Speaking strictly hypothetically — it is, after all, one of the few consistently profitable pure e-commerce companies around — if EBay (Nasdaq: EBAY)were to disappear tomorrow, there would be plenty of competitors to grab up the online auction giant’s customers.
Had it never existed, however, life on the Web could be drastically different. Experts tell the E-Commerce Times that no company has been able to out-do EBay at its own game, but many have adopted the site’s business model — and in some cases, copied it outright — to carve out their own niches.
Steve Telleen, vice president of the Web Site ScoreCard service at Giga Information Group, said it would be hard for anyone to displace EBay, which concentrates the Web’s largest number of buyers and sellers in one place.
Telleen noted that the site got that way by being the first to capitalize on the Web’s distinct differences from the offline retail world, as a medium for matching up customers with similar goals.
“That is why EBay was profitable from Day One, whereas companies that basically tweaked the physical store model for the Web — like Amazon — are still struggling to make a profit,” said Telleen.
“It is significant that EBay doesn’t buy or sell anything. They provide theelectronic marketplace that brings buyers and sellers together,” Telleen added. “However, the Web allows this to happen with certain economies not available in a physical market.”
But he noted that it will take more time for culture and comfort levels to change before the EBay way becomes pervasive in most areas of commerce. The majority of established companies hoping to emulate EBay’s success have yet to use the Web as effectively for two-way communication and interaction, rather than a one-way distributor of information, Telleen said.
Experts note, however, that enough companies have adopted EBay’s principles totransform the way in which buyers and sellers do business.
Going Local and Global
He added that the EBay effect has reverberated in several ways. Local and regional auction sites have sprung up, for those who do not want to deal with buyers and sellers in other parts of the country due to time lags, familiarity factors and shipping expenses.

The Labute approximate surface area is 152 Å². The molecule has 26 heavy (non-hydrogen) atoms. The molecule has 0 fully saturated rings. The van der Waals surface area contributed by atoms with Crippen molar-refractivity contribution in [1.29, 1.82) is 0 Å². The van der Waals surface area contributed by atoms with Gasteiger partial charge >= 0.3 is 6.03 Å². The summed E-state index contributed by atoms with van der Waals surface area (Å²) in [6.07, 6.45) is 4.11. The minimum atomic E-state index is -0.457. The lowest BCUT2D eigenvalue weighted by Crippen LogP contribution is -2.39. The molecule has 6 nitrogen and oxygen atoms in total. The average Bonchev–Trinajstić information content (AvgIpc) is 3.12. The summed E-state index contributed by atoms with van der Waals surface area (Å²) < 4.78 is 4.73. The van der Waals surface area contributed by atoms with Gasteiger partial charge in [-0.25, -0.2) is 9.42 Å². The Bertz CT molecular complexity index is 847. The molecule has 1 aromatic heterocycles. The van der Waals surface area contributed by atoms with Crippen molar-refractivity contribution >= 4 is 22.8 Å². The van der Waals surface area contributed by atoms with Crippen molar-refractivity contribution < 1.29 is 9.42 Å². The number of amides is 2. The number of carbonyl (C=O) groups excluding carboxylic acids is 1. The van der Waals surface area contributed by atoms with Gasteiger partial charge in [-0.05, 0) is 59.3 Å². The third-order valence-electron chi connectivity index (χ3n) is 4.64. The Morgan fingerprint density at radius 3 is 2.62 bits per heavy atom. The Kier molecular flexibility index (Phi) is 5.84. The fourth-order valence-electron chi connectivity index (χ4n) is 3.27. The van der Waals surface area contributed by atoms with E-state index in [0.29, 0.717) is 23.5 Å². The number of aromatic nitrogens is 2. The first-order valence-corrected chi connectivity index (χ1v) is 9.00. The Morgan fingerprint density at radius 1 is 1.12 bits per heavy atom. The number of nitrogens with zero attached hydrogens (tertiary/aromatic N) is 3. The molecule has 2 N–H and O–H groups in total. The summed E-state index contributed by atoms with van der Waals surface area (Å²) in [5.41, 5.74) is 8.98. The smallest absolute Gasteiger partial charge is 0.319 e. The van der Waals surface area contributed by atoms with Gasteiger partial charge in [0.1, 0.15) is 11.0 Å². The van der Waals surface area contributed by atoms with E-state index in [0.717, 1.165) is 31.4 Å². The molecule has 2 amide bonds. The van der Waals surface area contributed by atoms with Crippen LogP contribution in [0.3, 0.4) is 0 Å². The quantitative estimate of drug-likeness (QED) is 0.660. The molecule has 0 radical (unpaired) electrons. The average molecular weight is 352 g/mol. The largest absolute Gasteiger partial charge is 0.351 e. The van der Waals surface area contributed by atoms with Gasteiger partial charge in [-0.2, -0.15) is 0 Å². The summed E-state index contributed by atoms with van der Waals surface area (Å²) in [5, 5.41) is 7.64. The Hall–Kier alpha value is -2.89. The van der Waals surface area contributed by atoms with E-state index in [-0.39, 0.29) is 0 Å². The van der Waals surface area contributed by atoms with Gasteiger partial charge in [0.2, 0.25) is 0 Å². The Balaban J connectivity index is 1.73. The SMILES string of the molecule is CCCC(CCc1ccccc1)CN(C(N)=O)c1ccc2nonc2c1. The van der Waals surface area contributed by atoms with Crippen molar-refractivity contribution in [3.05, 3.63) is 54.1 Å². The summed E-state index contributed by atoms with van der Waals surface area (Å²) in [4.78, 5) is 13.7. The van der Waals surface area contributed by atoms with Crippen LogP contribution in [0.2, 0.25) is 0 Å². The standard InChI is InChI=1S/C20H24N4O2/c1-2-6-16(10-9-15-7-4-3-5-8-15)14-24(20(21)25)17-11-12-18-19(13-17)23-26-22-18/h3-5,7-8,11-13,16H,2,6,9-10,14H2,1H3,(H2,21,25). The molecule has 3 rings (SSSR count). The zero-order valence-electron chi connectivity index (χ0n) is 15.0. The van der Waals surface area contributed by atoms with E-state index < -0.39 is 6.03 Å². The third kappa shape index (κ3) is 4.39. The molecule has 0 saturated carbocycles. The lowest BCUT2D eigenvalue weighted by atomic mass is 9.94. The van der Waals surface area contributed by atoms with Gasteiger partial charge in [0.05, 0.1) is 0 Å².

Sites like CityAuction.com allow people to sort auctions by municipality — for example, if they live in Seattle, Washington and only want to market items or buy collectibles from people in Seattle.
Allen noted that Craigslist.org started out as a local marketplace in the San Francisco area but is now set up to help people locate items and services in other cities.
Companies in European countries are also forming their own marketplaces with the hope of recreating EBay’s success, Allen added.
Changing B2C and B2B
Online auctioning is also spreading to business-to-consumer (B2C) and business-to-business (B2B) e-commerce.
GartnerG2 research director David Schehr noted that some manufacturers and retail outlets have begun to use EBay and other consumer auction sites to sell overstocked merchandise.
And auctioning is transforming the B2B sector through the use of “reverse auctions,” as companies and individuals respond to requests for proposals for specific services, Schehr added.
Giga’s Telleen said B2B sites such as Plastics.net, serving the plastics industry, and NewView Technologies, serving steel manufacturers and their customers, have shown that concepts started by EBay can be effectively applied beyond consumer goods and collectibles.
Wanna Buy a Patent?
Telleen said that there are even sites, such as Yet2.com, where customers can buy and sell intellectual property like patents and licenses.
Experts say many of these auctioning offshoots have EBay to thank for their inspiration.
“EBay has become the model for all kinds of online commerce,” Telleen said. “They’ve taken the retail model and applied it successfully to the Web.”